That's all I will say on that subject. On more relevant matters, I have enjoyed hearing of the Church growth developments reported here. I cannot wait to hear official confirmation of the renovation for the Oakland temple, along with the many other temple renovations that are all most certain to come. I have greatly enjoyed this conversation, and I thank all who have contributed.

I also wanted to mention that I have done a number of blog posts personally, and urge any who may be interested to check out the latest posts of interest at the link below, and to leave any comments you might have for me there. In consideration of those who do not enjoy wading through lengthy comments I make. I don't want this one to run on much longer than that. Thanks again.

http://stokessoundsoff.blogspot.com

Eduardo Clinch said...

I have plenty and motes and beams in my eyes. But like the cursing GA, was it J. Golden Kimball? I repent really fast to receive some grace and peace of opprobrium from God.
Love the Gospel, thanks for knowledge and kind words.
What about the Molaccas in Indonesia?

ScottS said...

Eduardo,

It was J. Golden Kimball, one of the funniest General Authorities we have ever had. Two good quotes of his relating to what you mentioned:

“Cut me off from the Church? They can't do that! I repent do damn fast!”
“I may not always walk the straight and narrow, but I cross it as often as I can.”

*Fun fact: One of his General Conference talks was the first time a word was bleeped out over radio.

Ohhappydane33 said...

James: LOL, whatever dude. Such sanctimony from a person who has admitted on this very blog to surfing on the Internet while on the clock with his employer. BTW, proclaiming yourself a paragon of virtue while at the same time calling me names isn't exactly becoming behavior on such a righteous, temple worthy member such as yourself...

ScottS said...

In the words of Rodney King "Can't we all just get along" I hope I am not the only one old enough to remember/lived through that ordeal. If you have no interest in reading a comment, skip it. If you want to respond, respond politely. Dane obviously is not interested in the stats that JPL shares and has voiced it. There are many ways he could have stated his displeasure about what he sees in the group, but it does no good to call him out for the way he responded, just ignore it. Eventually he will grow tired of reading the posts and comments as well as the lack of response to his jabs and will just go away. We all have our faults, we all have our own pet peeves. Let's just use this forum to teach and uplift.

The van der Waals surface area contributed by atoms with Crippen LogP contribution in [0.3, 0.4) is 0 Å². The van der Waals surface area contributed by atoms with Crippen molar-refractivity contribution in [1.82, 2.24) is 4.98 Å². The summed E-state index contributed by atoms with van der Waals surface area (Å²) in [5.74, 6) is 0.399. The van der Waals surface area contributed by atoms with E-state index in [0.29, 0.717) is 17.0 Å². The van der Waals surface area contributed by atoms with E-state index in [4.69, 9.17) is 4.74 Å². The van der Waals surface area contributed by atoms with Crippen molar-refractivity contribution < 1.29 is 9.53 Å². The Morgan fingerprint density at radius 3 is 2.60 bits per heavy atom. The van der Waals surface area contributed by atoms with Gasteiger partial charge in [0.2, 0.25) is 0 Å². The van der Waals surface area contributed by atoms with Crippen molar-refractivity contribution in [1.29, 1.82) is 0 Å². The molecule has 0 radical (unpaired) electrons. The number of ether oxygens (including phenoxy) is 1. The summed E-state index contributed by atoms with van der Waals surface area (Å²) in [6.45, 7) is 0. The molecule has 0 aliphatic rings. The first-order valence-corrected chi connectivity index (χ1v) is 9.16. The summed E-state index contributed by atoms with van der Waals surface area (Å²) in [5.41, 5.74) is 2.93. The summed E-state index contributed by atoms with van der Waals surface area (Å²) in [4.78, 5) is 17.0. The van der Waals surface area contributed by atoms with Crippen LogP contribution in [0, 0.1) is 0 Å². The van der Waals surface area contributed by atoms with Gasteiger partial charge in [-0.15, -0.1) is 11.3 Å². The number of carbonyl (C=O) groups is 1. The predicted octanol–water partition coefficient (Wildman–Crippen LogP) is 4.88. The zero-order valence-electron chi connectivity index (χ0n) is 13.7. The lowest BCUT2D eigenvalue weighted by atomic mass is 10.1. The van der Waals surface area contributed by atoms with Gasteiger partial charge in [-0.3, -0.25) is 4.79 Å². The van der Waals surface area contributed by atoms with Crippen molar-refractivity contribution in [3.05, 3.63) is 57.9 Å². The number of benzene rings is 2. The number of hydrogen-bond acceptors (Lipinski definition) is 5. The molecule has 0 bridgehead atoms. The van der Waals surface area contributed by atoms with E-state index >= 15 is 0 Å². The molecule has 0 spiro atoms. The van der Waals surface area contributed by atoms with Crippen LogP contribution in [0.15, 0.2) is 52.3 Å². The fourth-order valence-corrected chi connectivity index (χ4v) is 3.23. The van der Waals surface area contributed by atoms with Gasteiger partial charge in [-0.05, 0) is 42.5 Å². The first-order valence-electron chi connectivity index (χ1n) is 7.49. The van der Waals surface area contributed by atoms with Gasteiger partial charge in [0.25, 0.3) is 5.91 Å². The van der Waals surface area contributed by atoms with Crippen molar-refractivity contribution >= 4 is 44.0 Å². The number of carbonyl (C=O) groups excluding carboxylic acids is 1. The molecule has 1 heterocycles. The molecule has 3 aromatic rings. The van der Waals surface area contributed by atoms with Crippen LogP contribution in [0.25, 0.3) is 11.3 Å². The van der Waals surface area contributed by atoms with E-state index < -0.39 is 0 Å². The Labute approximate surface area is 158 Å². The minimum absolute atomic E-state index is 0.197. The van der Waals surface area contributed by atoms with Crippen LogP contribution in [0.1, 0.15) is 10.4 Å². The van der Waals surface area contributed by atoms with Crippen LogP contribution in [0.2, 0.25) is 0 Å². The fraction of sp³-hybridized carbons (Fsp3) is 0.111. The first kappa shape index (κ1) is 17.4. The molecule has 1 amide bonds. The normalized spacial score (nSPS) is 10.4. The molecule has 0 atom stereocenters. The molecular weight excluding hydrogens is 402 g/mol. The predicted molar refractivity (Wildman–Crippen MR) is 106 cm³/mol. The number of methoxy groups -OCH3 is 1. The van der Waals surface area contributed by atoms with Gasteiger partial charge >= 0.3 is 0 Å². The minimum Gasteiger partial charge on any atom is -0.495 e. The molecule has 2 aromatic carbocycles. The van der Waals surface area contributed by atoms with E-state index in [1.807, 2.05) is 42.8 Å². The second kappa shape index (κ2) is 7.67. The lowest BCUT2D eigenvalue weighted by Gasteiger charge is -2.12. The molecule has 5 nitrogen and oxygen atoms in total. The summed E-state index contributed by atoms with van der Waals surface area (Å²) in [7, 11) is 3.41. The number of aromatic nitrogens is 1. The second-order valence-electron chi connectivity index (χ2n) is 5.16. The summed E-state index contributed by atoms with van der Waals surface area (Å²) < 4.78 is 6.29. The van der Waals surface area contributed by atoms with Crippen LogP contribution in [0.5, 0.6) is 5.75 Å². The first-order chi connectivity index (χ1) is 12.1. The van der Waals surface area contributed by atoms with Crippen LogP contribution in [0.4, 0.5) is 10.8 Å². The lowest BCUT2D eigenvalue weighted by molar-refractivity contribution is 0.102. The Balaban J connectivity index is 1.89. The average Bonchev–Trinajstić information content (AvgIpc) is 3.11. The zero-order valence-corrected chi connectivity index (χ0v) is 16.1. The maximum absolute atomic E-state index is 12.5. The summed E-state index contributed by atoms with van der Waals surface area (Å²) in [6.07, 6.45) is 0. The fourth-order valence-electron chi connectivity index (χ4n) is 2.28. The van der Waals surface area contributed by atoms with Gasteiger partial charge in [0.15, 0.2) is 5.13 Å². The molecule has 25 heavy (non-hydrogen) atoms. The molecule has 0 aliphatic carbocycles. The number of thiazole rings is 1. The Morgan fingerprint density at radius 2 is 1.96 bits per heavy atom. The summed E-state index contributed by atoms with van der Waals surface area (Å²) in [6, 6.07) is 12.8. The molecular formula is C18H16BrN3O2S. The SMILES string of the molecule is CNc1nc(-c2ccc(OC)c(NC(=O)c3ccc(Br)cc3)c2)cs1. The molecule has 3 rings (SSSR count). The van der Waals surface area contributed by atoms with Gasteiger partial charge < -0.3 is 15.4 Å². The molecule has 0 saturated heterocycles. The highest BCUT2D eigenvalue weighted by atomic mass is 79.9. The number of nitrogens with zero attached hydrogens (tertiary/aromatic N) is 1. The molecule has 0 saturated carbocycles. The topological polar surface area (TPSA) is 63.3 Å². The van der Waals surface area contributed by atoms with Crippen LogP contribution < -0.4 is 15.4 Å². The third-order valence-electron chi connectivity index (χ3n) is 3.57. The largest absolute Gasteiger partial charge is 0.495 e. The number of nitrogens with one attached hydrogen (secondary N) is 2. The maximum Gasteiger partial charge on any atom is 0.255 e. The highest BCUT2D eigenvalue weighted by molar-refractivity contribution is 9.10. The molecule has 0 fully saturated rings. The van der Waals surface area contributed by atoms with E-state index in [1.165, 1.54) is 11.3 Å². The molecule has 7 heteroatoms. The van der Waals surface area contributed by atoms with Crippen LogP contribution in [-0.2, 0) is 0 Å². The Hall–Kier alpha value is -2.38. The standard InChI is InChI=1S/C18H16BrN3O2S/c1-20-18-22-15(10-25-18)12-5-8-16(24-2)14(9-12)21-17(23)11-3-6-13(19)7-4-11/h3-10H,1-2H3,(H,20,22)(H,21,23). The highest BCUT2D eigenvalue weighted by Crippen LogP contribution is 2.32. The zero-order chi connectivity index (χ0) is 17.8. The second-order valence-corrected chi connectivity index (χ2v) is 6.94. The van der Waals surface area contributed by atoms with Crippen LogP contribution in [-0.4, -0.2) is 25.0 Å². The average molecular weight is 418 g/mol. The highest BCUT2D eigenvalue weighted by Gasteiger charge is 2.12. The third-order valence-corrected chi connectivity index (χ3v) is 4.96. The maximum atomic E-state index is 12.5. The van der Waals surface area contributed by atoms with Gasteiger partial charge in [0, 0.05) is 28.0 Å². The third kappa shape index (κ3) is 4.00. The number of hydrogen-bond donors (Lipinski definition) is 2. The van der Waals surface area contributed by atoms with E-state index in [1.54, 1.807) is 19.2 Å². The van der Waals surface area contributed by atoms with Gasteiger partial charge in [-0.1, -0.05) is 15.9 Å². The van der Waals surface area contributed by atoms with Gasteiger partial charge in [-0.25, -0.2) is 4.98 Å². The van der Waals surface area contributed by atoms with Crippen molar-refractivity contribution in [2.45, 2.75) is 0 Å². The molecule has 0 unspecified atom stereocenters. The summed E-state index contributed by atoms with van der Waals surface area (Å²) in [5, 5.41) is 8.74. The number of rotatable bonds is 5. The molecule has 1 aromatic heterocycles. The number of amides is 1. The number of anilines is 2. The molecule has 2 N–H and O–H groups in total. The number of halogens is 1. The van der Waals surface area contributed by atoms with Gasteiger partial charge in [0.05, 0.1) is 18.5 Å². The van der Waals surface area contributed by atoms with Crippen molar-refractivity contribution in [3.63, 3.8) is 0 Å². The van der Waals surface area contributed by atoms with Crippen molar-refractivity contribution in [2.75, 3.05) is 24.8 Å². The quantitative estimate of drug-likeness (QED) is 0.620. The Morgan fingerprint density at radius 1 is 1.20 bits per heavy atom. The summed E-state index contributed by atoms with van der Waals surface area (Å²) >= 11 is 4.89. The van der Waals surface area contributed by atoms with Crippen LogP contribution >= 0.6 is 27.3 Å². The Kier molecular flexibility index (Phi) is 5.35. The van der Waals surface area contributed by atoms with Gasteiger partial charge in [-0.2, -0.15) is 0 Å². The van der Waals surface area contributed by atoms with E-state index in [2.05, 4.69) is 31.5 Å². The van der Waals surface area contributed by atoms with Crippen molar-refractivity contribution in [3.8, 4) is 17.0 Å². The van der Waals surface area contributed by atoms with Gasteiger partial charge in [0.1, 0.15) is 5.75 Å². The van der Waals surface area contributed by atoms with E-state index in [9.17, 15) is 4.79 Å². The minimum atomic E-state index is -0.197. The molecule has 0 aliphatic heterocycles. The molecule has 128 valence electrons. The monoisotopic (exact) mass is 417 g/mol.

Eduardo Clinch said...

Yes, we are all imperfect.

About the Moluccas, as some spell them: I think there is a fair share of Christians and non-Muslims throughout the islands, unlike much of the rest of Indonesia.

I can't help but wonder if more of some luke-warm members had done full time missions we would be in so many more places now.

But alas, we are imperfect.

If I were a better member missionary, there would be a lot more members of the Church, arguably. But, no, we all fall short.

That is part of the beauty of the Gospel of Jesus Christ. He makes up the difference, even in places like Irian Jaya.

James Anderson said...

I just downloaded and watched a video on what the Church is doing to help consultants, now called Temple and Family History Consultants, be much more effective. They said that members worldwide, if they did things more completely, could find half a billion ancestors collectively, we have not really hit more than about 200 million or so as far as the endowment is concerned. We didn't hit 100million total endowments until 1988 according to a Church News article I saw around thirty years ago.

Here is the link if anyone wants to download and view it, about a gig in size so on a slow connection it could take a half hour or so to download, but it is all worth it.

http://media2.ldscdn.org/assets/family-history/rootstech-2017-broadcast/2017-02-2110-life-just-got-easier-new-tools-for-family-history-helpers-720p-eng.mp4?download=true

Eduardo Clinch said...

Of course the internecine violence that has occurred there and other parts of the world like Iraq, Syria, Afghanistan,Libya, Yemen, Somalia, and dozens of other nations in the last decades, such as Congo (former Zaire) and a host of others.

The petty verbal spats and personal attacks on the blogosphere pale in comparison to real world conflicts and disparities.

I am convinced that living and espousing the eternal principles and truthes of God are the only solution, the only way to ultimate peace. And people nitpicking and slandering and libeling is simply an indication of how petty humanity can be, and we meanwhile we don't get off our duffs and do what is right, and we let people starve, wasting away in ignorance while we are fat, happy, and justly damned in our own myopic sins and waywardness.